This Week in HPC News

By Nicole Hemsoth

February 27, 2014

It’s been another packed week in high performance computing, with a bevy of new partnership, supercomputing installations and news about coming systems hitting our radar.

Interestingly, despite some of the top news items summarized below, one of the most fascinating stories this week (at least in terms of the massive numbers of views/listens) is the podcast interview with a certain mysterious John Fitzpatrick, who claims to have $50 billion lined up for his exascale-class supercomputer that he’ll be opening for currency trading (and donated time for science) in Oregon. Hard to hide the skepticism during the interview, but this couldn’t be ignored in case it actually (somehow) happens. Oh, and by the way, he says the system will be up and running in 2014. So there’s that. (Yes, that’s what I thought too)…

If you’re in the habit of listening, we try to keep things a bit more grounded. However, one more on the (more realistic) speculative technology side to consider is our interview with Dr. Larry Smarr, who talks about everything from new materials, quantum computers and the exascale systems of the future. Other topics included adapting Cray machines for whole genome analysis at Argonne, networks for powering climate research, architectural considerations for astrophysics applications, and more. A fun week, for sure.

Several news items to cover in no particular order…

hall_o_justissSuperlabs Unite for Supercomputing Prowess

A new collaboration of Oak Ridge, Argonne and Livermore (CORAL) will seek to develop systems in the 2017-2018 timeframe to support the research missions at their respective institutions.

A joint Request for Proposals for the CORAL procurement was issued Jan. 6 and responses were submitted Feb. 18. These are now being evaluated. The intention is that CORAL partners will select two different vendors and procure a total of three systems, two from one vendor and one from the other. Livermore is leading the procurement process.

Livermore’s system, to be called Sierra, will be best suited to support the applications critical to stockpile stewardship. Oak Ridge and Argonne will employ systems that meet the needs of their DOE Office of Science missions under the Advanced Scientific Computing Research (ASCR) program. Vendors are submitting test clusters now.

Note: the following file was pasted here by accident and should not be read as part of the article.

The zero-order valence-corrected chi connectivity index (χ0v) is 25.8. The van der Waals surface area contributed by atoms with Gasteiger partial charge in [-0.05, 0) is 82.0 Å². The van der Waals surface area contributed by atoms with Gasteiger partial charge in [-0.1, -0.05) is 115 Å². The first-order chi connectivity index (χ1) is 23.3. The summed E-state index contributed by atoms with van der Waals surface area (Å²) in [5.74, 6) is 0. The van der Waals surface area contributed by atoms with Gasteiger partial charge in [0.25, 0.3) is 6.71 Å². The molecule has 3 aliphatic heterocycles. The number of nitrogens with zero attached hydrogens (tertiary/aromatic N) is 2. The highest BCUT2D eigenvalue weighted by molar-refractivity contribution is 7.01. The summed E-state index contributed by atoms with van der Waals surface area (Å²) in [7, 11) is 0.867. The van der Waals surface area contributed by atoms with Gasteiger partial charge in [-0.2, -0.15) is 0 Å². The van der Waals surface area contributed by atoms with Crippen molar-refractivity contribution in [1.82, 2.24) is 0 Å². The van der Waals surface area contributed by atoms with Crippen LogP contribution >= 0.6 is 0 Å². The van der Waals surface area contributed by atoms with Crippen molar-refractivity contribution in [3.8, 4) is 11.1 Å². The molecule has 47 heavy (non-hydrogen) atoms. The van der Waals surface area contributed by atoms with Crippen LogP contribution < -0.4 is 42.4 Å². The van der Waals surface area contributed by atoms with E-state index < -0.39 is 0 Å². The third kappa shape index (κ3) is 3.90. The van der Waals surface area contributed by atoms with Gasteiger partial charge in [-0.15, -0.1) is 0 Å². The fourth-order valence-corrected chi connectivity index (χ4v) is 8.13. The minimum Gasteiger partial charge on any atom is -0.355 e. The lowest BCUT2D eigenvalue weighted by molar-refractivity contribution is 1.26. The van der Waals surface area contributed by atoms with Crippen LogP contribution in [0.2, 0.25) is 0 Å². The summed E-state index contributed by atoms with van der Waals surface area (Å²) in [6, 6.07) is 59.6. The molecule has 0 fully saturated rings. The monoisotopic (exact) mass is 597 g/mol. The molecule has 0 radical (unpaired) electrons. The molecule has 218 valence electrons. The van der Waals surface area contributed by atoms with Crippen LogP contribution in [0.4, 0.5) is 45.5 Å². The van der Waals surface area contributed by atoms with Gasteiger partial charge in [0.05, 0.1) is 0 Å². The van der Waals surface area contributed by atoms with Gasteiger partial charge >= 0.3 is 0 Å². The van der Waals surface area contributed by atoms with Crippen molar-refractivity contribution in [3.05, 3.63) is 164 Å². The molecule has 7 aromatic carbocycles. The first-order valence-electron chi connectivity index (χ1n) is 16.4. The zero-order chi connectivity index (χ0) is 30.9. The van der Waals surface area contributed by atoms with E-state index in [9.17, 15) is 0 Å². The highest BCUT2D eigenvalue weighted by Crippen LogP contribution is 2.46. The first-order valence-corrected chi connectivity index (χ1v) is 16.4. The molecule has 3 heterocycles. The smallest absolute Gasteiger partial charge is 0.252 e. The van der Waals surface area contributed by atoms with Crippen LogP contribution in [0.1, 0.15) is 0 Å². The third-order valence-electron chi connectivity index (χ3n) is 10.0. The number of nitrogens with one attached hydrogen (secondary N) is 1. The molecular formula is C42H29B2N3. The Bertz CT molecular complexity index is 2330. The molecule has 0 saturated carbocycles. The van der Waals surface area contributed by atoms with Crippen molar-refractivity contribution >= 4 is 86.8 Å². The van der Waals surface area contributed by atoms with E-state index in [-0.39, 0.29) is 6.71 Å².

A3Cube Comes out of Stealth

The company emerged this week with its ‘brain inspired’ data plane encapsulated in a Network Interface Card (NIC) aimed at transforming storage networking to eliminate the I/O performance gap between CPU power and data access performance for HPC, Big Data and data center applications.

The RONNIEE Express data plane profoundly elevates PCI Express from a simple interconnect to a new intelligent network fabric, leveraging the ubiquity and standardization of PCIe while solving its inherent performance bottlenecks. A3CUBE’s In-Memory Network technology, for the first time, allows direct shared non-coherent global memory across the entire network, enabling global communication based on shared memory segments and direct load/store operations between the nodes. The result is the lowest possible latency, massive scalability and disruptive performance that is orders of magnitude beyond the capabilities of today’s network technologies including, Ethernet, InfiniBand and Fibre Channel.

a3cube

We spoke with the company’s Emilio Billi, CTO and founder of San Jose-based startup, A3Cube, who has picked up a thing or two over the last twenty years of addressing a range of performance bottlenecks at the storage and network levels. In addition to developing the HiDRA “personal supercomputing” and companion code, he helped develop the HyperTransport Consortium’s HyperShare scalable network technology and remains one of the leads behind that effort.